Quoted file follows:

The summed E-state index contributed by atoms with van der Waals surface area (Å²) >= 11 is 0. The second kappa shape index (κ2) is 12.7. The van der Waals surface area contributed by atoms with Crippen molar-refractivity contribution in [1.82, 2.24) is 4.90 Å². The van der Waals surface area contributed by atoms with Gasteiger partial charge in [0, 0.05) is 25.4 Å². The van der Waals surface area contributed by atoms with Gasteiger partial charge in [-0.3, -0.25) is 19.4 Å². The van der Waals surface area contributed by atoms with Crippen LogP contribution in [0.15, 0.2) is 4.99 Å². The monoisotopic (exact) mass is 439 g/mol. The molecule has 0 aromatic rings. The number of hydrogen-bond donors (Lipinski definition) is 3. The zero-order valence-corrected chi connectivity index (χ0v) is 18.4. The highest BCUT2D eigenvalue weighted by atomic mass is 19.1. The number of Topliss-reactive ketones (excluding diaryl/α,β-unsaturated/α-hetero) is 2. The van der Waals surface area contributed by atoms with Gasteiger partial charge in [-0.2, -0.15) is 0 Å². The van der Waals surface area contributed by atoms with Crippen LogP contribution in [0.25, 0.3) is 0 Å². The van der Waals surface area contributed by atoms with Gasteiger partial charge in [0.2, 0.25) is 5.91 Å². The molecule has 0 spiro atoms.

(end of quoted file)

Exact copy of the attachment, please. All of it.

The summed E-state index contributed by atoms with van der Waals surface area (Å²) >= 11 is 0. The second kappa shape index (κ2) is 12.7. The van der Waals surface area contributed by atoms with Crippen molar-refractivity contribution in [1.82, 2.24) is 4.90 Å². The van der Waals surface area contributed by atoms with Gasteiger partial charge in [0, 0.05) is 25.4 Å². The van der Waals surface area contributed by atoms with Gasteiger partial charge in [-0.3, -0.25) is 19.4 Å². The van der Waals surface area contributed by atoms with Crippen LogP contribution in [0.15, 0.2) is 4.99 Å². The monoisotopic (exact) mass is 439 g/mol. The molecule has 0 aromatic rings. The number of hydrogen-bond donors (Lipinski definition) is 3. The zero-order valence-corrected chi connectivity index (χ0v) is 18.4. The highest BCUT2D eigenvalue weighted by atomic mass is 19.1. The number of Topliss-reactive ketones (excluding diaryl/α,β-unsaturated/α-hetero) is 2. The van der Waals surface area contributed by atoms with Gasteiger partial charge in [-0.2, -0.15) is 0 Å². The van der Waals surface area contributed by atoms with Crippen LogP contribution in [0.25, 0.3) is 0 Å². The van der Waals surface area contributed by atoms with Gasteiger partial charge in [0.2, 0.25) is 5.91 Å². The molecule has 0 spiro atoms.